Jessica Sportelli is currently finishing up her master’s degree in marine biology as part of the Contiguous Bachelor’s/Master’s Degree Program at Scripps Institution of Oceanography at the University of California San Diego. She is originally from Los Angeles, California, and grew up without an interest in science. That all changed after she became scuba certified in high school, sparking her passion for the ocean. Sportelli first attended Moorpark Community College for two years, then transferred to UC San Diego where she graduated with a bachelor’s degree in marine biology.
She now researches whale acoustics in the lab of John Hildebrand, a professor in the Marine Physical Laboratory at Scripps. Sportelli’s research focuses on killer whale bioacoustics in the Eastern Canadian Arctic. We talked with Sportelli to discover why she chose to continue her education at Scripps, what got her interested in whale acoustics, and more.
explorations now: Why did you choose to attend Scripps to pursue your masters degree?
Jessica Sportelli: I chose to stay at Scripps for my master’s degree because of the BS/MS program that was (somewhat) newly available for those who already had projects going their senior year. The BS/MS program is an accelerated master’s degree program and I knew I couldn’t pass up an opportunity like that.
en: What are you researching at Scripps?
JS: I’m researching killer whales, which are highly social and extremely vocal animals. They, like other cetaceans, depend on sound to navigate, hunt, communicate and maintain group cohesion. Killer whales can be sorted into ‘ecotypes’ through differences in their morphology, behavior, and what they eat. Each ecotype will also differ in the way they sound, which we call a pod’s dialect. Dialects are unique to pods and we can identify where they come from based on the differences in their dialect. Two of my biggest questions for the unknown pod of killer whales I heard in recordings of narwhals was 1) can we describe their dialect to begin understanding their basic ecology and vocal abilities and 2) can we figure out their migration patterns/movements by comparing killer whale recordings from other parts of the North Atlantic.
en: How did you become interested in this field?
JS: I was working with John Hildebrand and PhD student Josh Jones on narwhal acoustic detection my senior year of undergrad when we noticed killer whale calls in the recordings, something that is not common for this area of the Eastern Canadian Arctic. Killer whales are not new to the area, but their prolonged stay, migration further into inlets and bays, and heavy predation on narwhals is concerning; especially for the native Inuit people of Pond Inlet, Nunavut, Canada, who hunt the narwhal for food.
en: What’s life like as a Scripps student?
JS: I am so grateful to be a Scripps student, and to have been here for both my undergraduate and graduate degrees. Who else can take a dip in the ocean on their lunch break?! Since classes are out for the summer, a typical day for me looks like this: come into my office in Ritter Hall and get started on my to-do list (since my defense date is approaching there’s A LOT to do!). Wednesdays are lab meeting days where I get to hear about the cool projects my awesome, hardworking lab mates are working on. At some point I go up to Pinpoint Cafe because their vanilla lattes and chorizo breakfast burritos are simply the best. And then it’s back to my office to battle with code on MATLAB and write up my results.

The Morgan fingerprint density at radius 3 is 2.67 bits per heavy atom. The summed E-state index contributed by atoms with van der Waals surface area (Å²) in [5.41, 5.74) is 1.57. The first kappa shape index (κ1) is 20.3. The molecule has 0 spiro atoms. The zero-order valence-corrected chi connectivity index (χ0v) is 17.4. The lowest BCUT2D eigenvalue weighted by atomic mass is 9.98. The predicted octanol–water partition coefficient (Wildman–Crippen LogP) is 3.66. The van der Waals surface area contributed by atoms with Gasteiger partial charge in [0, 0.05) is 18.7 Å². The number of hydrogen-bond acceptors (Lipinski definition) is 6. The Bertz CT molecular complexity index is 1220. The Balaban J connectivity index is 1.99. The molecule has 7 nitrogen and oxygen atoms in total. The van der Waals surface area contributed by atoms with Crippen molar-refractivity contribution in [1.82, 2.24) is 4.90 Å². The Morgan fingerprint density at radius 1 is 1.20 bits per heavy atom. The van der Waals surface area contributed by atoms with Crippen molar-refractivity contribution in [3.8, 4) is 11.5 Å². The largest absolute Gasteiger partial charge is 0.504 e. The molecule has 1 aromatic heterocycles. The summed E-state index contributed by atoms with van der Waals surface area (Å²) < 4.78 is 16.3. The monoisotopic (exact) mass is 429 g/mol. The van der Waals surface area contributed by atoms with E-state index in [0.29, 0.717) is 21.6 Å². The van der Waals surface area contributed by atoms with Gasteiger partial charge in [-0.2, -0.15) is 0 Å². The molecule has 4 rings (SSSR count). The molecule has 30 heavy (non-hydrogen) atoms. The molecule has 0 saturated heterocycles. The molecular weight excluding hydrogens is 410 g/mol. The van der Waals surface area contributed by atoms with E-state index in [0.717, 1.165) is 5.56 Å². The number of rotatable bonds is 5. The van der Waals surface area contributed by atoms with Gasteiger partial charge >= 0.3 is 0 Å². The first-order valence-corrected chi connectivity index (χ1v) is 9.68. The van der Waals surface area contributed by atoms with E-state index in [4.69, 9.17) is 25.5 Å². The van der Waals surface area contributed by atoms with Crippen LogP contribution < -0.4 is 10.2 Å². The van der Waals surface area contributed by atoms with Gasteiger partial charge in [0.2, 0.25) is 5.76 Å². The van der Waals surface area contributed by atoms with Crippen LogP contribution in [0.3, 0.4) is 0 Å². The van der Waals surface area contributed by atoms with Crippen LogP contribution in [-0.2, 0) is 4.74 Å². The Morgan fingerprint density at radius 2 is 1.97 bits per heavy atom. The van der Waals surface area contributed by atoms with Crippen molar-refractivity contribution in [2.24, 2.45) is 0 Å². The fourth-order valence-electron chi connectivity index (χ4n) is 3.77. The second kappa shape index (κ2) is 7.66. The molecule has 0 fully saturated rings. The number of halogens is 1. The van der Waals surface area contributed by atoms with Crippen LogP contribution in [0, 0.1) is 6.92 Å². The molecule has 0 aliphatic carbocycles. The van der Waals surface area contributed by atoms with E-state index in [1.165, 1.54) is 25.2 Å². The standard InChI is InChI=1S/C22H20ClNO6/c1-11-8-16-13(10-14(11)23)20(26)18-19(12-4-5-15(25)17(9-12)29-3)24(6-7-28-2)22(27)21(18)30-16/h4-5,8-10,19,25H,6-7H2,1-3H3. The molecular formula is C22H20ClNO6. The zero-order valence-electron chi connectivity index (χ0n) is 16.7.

en: What’s the most exciting thing about your work?
JS: What’s exciting about my research is that very little is known about the killer whales in the North Atlantic in general. Everything we know about killer whale ecology comes from the three ecotypes in the Pacific Northwest. I’m providing groundwork for future projects to branch off of. These whales are a big question mark for the people of Nunavut, Canada, and I am excited to support these communities in finding answers. And listening to the whales is super fun! (Listen to more killer whale calls on the Voices in the Sea website.)
en: Are there any role models or mentors who have helped you along the way?
JS: Role models include my zoology professor Jana Johnson at Moorpark College. She is the model of a hardworking, take-no-B., determined, understanding, and mentally strong woman in science who helped shape me into the scientist I am today. Her approach to teaching through humor, hands-on learning, and genuine care for your understanding of the material drew me to her from the beginning.
en: What are some of the challenges you face as a student?
JS: Let’s be honest, mental health is an extremely important subject matter that needs to be addressed. To be in an environment where your colleagues are all working on insanely cool projects, and all of your professors are rock stars in their field, can become overwhelming for sure. But I have to remember that I was accepted into this school for a reason. I have to remember that I too am working on something insanely cool, and that I have the tools to create a successful career for myself thanks to those rock star professors. At this current time in my life where I will be applying and interviewing for jobs, which is a stressful period in anyone’s life, I know everything will be ok because I know the Scripps community has my back.
en: What are your future plans?
JS: I would love to continue working in the North Atlantic/Arctic region on marine mammal communities. There is still so much we don’t know! And if my research can contribute to conservation laws and practices, even better. I want my research to make a difference in a community, whether it is an Indigenous community in the Canadian Arctic, or a community of endangered marine mammals, I want to know that I will be affecting something that is bigger than myself.
- Shawndiz Hazegh